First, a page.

Office automation is the process of configuring routine tasks to be completed automatically. By automating tasks in the workplace, your team saves endless hours on creating, storing, collecting, analyzing, and sharing data that is required on a day-to-day basis.
Automation isn’t a tool to replace employees, but to support their daily tasks, leaving their time and brainpower free for focusing on meaningful work. This article will guide you through the three most common types of automation and how they can benefit your workplace.
Repetitive workflow automation
Repetitive workflow automation essentially puts repetitive tasks on autopilot. Automations set these tasks to complete in the background, freeing up a good chunk of your day.
For example, setting up an automatic system to receive and fulfill customer orders can go a long way. Let’s consider Adobe. From the company’s website, you can sign up for Adobe subscriptions and have your order fulfilled in one automated workflow.
That kind of automation is essential to most businesses and that’s why tech companies are hustling to make their products compatible with the most common office tools including Microsoft Outlook, Jira, Zoom, and more.
For example, Joan’s meeting room booking systemautomatically communicates with Microsoft Outlook (and other standard calendars) to display a meeting room’s schedule and availability, helping employees find available spaces and also not linger in meeting rooms that have been booked. You don’t have to enter the meeting into Joan’s system and then enter it again into your calendar.
Automated reports and analytics
It’s a challenge, if not unachievable, to think of a department in a company that doesn’t benefit from analytics. Marketing teams use analytics to see how many recipients opened and clicked on the emails they sent out. Customer support can keep track of how many tickets they closed, how many remain open, and how satisfied their customers were. Even developers keep track of projects, monitoring how efficiently their team responds to and finishes their tasks.
It’s nigh-impossible for an individual to manually keep track of all of this data, which is why setting up automation is so important.
Now that we’ve covered some uses of automation in the workplace, how much can automation benefit a company?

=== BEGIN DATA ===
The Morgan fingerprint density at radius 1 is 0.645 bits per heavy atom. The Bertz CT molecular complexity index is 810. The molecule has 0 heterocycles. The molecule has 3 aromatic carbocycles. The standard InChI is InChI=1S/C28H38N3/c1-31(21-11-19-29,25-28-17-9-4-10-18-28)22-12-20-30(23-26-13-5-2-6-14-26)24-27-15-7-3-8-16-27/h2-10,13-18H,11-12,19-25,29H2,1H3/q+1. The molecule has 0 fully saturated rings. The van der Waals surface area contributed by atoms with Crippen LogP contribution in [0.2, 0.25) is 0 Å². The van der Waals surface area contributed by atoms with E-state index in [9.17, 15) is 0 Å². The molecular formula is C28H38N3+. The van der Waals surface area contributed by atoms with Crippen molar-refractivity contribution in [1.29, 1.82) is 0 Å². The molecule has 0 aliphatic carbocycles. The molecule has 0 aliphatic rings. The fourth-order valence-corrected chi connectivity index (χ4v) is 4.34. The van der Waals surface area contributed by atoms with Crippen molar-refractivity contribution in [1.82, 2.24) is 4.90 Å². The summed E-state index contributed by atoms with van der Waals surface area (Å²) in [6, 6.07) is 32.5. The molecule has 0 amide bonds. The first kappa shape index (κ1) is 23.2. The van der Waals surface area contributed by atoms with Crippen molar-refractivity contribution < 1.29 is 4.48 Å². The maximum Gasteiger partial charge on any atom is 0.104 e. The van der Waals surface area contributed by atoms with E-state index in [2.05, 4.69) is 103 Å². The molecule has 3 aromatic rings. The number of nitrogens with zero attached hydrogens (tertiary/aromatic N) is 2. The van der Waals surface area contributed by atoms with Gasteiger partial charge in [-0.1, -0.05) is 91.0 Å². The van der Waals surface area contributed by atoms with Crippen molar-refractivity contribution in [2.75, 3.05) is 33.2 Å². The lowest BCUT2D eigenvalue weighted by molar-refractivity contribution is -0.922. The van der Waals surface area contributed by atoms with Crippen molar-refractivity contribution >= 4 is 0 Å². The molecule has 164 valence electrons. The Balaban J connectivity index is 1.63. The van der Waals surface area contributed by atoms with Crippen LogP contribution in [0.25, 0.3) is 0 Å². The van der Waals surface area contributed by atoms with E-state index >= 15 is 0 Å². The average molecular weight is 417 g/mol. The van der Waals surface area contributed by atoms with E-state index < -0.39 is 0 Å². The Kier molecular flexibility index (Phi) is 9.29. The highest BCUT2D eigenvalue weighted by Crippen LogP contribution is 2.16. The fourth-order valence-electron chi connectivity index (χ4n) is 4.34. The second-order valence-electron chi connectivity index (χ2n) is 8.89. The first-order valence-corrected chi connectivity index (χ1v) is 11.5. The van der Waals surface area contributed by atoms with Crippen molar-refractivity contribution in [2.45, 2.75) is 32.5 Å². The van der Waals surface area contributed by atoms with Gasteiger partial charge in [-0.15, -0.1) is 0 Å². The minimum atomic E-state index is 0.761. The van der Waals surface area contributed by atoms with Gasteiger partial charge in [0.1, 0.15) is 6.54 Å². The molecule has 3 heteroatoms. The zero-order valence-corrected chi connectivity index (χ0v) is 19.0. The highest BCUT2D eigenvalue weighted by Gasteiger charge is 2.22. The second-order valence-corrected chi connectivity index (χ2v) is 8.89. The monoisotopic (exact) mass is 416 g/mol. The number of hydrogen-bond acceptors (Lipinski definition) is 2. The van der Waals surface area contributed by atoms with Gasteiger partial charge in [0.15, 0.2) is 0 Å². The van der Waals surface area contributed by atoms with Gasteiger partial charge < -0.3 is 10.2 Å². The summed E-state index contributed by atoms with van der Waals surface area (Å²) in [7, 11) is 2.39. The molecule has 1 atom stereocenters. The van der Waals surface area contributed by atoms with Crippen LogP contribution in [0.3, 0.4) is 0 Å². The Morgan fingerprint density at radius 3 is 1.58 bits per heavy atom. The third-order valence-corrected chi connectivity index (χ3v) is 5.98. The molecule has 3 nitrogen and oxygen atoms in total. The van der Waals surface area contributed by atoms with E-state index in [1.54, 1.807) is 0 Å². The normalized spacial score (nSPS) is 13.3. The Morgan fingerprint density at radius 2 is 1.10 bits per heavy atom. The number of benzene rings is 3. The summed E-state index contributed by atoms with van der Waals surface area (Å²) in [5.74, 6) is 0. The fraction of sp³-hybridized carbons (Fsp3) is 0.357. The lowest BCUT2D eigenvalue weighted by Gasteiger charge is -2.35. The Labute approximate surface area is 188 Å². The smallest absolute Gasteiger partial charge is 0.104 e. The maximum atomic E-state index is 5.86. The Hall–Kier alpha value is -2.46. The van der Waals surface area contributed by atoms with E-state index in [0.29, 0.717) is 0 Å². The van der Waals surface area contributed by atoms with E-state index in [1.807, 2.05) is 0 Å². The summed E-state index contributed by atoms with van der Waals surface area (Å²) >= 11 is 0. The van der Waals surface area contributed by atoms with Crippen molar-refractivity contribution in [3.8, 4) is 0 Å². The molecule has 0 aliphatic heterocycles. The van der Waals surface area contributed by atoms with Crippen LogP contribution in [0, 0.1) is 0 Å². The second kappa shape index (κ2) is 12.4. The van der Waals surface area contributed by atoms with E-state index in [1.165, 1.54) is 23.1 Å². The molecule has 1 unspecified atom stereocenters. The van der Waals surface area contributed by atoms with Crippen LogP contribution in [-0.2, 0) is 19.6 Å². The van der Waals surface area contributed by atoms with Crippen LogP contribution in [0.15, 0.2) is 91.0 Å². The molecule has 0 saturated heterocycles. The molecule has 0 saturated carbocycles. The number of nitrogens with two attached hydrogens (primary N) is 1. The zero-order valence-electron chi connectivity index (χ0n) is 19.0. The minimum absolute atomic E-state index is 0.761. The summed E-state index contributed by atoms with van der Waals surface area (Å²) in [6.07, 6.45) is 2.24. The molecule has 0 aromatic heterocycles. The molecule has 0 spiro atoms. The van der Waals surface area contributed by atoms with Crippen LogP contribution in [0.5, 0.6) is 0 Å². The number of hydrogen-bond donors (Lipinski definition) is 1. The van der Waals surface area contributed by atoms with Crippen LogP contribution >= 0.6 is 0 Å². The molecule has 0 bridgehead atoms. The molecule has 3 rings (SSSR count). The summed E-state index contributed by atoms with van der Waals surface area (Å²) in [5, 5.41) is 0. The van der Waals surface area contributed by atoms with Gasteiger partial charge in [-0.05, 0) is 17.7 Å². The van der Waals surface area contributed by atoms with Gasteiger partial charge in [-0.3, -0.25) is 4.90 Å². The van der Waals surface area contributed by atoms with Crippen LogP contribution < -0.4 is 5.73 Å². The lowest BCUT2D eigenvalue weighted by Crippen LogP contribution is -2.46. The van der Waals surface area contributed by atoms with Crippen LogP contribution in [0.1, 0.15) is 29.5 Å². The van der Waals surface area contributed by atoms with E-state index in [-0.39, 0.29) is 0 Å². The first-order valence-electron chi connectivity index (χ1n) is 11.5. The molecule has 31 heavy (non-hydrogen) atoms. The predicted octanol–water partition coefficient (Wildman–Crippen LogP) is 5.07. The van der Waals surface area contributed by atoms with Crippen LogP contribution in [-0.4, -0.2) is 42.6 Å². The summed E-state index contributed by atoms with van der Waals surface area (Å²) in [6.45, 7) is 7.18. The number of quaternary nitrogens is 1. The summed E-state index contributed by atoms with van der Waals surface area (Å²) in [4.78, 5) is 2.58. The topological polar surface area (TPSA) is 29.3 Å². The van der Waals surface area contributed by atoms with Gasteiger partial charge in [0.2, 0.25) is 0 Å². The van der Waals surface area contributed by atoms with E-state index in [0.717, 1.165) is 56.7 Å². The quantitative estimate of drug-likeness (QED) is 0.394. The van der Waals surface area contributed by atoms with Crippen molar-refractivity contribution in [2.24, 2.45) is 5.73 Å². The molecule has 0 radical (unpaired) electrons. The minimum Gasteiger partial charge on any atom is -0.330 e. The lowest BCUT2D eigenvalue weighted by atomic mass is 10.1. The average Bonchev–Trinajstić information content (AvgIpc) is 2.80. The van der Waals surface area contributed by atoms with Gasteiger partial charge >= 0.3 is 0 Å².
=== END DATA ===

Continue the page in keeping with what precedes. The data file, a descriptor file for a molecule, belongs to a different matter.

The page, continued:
Saves time and increases productivity
Automating repetitive, tedious tasks saves employees a tremendous amount of time. Rather than wasting a third of their days plugging in the same values, procedures, and practices, automation can fill in the basics for them. This way, the employee can spend their day working on what humans do best: creating, designing, and innovating.
Automations cut costs in more ways than this article can summarize. Not only do companies save on wasted time, but also wasted energy and resources. Statistics can demonstrate which angles are worth the company’s investments, and which aren’t.
For example, automating payroll saves human resources hours upon hours of time, letting the company cut back on HR personnel. Instead of picking through paperwork and printing and writing out cheques, the human resource team simply confirms and approves automatic deposits for each employee.
Less human mistakes
Most industries agree that 70 to 80 percent of mishaps in the workplace are due to human error. This statistic isn’t to belittle human involvement and the need to have real people, as opposed to computers, working our jobs. However, automating the repetitive, droning, and more scrupulous tasks can go a long way to reduce human error.
Example: Structural engineers will design the foundations of a building, piece together the calculations, and layout the drawings. However, these days the engineer can plug his calculations into a program to verify them, making sure they add up and minimize mistakes.
You probably started reading this article with an idea of what office automation is and some of its benefits. However, there is one takeaway you may not have considered as much as you should.
When you face your day-to-day tasks, ask yourself, “Should this be automated?” If the answer is yes, find out if it can be automated. Although we’ve come a long way, we’re not yet at the point where a hover drone can bring you your ten-o-clock coffee.
There’s a good chance a chunk of your and your team’s daily tasks could be automated, leaving the rest of your time free to improve your current roles and innovate new ways to help the company grow. A good way to start is with your meetings – learn more about Joan 6 and order yours.